This discussion contains major spoilers of the plot of the single player campaign of Portal 2.
The original Portal is in part a performance of (and, thus, a consideration of) the mechanisms of power. The relationship between the protagonist, Chell, and the supercomputer, GLaDOS, reflects also the relationship between players and rule systems in games in general. Playing the role of lab rat within the boundaries of computer-defined rule sets is the heart of playing a video game and speaks directly to the complexity of negotiating between the freedom of play and the imposition of regulation necessary to “game,” given especially that embedded in gameplay is a negotiation that is a constant movement between giving up control to authority and then resisting voices of authority.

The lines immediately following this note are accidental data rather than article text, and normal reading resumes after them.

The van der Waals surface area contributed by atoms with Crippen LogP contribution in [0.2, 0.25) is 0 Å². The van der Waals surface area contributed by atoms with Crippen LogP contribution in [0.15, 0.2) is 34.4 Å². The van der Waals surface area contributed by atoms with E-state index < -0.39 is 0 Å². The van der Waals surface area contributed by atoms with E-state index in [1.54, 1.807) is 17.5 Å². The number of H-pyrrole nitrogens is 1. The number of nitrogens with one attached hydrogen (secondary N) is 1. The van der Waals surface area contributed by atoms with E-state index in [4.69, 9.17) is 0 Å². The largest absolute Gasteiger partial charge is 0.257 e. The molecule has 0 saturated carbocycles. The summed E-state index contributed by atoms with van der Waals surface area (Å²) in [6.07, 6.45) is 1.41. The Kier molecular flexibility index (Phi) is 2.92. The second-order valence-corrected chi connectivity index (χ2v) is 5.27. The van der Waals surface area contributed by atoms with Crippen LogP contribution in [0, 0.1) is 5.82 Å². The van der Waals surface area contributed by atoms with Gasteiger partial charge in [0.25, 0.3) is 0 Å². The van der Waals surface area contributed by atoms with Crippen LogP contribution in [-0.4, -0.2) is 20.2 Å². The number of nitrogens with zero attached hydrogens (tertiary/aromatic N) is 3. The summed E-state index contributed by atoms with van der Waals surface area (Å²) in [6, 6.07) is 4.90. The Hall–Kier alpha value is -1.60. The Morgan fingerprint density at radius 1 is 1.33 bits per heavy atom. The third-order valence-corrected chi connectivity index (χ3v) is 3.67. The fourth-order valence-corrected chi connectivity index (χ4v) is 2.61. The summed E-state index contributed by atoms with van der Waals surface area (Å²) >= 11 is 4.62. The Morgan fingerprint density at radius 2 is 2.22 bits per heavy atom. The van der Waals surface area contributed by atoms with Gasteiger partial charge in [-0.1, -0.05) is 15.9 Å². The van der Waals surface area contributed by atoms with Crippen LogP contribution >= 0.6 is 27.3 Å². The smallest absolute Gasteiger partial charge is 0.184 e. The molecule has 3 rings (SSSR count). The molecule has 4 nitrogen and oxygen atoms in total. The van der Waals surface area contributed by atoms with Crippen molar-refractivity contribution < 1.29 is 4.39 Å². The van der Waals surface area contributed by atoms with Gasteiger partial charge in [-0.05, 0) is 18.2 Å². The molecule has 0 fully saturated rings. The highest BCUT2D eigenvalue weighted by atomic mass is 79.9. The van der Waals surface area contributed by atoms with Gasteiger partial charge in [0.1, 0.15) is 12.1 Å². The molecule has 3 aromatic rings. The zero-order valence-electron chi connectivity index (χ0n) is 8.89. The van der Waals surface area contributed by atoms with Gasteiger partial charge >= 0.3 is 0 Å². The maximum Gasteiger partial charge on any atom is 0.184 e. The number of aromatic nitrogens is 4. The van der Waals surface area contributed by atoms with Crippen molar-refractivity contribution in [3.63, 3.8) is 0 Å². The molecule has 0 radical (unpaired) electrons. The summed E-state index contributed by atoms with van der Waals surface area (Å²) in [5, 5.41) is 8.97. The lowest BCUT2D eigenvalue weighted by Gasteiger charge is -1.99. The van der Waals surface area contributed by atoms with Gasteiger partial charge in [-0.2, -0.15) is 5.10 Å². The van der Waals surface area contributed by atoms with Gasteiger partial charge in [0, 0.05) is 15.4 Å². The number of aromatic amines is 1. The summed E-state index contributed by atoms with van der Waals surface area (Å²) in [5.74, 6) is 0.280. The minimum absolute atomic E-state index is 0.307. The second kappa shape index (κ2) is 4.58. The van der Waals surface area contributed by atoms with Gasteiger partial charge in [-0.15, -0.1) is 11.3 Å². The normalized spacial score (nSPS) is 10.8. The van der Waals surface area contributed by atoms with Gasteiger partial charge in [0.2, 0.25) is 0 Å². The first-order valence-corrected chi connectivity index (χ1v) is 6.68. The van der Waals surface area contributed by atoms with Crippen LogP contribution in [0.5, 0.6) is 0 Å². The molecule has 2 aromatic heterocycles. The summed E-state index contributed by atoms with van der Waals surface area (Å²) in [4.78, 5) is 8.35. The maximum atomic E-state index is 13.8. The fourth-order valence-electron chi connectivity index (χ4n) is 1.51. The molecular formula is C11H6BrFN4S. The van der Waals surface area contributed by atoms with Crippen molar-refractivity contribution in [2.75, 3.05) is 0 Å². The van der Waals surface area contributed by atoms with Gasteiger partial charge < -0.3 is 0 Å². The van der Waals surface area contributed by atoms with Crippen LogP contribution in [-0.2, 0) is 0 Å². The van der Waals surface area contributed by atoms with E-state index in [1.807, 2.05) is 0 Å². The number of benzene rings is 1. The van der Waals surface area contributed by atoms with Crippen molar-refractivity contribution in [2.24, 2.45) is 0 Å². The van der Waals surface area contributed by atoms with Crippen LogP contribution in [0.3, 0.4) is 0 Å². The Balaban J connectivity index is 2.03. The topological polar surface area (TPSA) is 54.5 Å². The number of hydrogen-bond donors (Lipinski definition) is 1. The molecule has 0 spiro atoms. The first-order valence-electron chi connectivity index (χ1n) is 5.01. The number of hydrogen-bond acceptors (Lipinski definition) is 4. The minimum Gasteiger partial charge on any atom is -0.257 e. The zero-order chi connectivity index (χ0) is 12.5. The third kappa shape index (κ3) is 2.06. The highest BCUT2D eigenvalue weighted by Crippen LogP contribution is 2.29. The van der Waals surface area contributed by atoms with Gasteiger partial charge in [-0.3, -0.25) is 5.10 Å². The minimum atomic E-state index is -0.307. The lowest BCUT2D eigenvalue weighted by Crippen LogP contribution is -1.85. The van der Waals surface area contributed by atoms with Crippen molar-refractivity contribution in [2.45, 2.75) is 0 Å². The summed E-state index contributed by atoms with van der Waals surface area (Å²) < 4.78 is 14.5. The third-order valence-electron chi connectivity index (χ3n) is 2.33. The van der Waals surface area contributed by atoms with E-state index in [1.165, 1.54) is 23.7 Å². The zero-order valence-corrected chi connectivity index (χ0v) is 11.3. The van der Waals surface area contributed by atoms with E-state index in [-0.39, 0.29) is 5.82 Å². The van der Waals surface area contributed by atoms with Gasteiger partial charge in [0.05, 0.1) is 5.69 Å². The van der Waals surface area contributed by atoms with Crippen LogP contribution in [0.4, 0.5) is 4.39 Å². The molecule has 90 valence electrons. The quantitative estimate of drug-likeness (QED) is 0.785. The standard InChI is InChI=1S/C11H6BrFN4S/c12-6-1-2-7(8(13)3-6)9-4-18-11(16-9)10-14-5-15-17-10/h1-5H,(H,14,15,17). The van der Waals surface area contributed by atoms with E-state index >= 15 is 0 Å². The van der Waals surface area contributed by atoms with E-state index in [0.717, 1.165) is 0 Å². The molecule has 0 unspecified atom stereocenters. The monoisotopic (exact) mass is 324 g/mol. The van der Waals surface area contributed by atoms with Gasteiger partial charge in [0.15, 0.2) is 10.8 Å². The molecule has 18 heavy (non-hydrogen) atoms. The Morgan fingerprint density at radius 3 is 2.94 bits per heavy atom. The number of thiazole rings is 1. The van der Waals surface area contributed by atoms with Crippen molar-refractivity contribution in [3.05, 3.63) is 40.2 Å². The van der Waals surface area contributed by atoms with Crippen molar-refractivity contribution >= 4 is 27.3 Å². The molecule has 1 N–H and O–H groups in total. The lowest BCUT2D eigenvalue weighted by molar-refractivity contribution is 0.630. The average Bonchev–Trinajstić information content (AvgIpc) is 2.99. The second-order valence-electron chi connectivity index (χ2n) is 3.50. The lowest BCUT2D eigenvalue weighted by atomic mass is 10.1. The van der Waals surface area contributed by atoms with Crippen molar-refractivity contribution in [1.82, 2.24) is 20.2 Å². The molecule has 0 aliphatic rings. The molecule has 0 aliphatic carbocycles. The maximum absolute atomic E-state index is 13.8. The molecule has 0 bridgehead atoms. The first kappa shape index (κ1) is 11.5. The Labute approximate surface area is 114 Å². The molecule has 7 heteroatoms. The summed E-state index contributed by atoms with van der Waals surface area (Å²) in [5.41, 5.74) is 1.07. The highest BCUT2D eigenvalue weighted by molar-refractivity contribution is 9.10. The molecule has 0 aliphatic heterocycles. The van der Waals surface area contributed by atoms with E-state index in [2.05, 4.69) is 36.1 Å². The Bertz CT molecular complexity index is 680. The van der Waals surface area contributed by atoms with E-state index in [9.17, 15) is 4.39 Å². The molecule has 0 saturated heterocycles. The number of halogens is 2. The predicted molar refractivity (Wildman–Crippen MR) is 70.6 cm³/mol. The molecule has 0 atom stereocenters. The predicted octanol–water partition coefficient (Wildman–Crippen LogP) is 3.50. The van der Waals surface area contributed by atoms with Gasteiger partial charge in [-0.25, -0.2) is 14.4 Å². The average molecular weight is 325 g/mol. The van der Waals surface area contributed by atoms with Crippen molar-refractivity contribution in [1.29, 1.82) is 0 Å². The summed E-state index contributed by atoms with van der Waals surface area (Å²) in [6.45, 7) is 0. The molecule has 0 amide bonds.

Thus, given that such similarities exist between the structure and narrative of the sequel and the original title, it is unsurprising that once again another Portal raises the issue of why we submit to rule systems, accept their challenges, and follow their orders in order to enjoy ourselves. In the sequel, though, I drew a rather hasty conclusion early on in my playthrough that, perhaps, this iteration of the series was going to critique politics and power in a more specific way than the more philosophical and abstract approach that the previous game had taken when merely acknowledging this theme through its gameplay.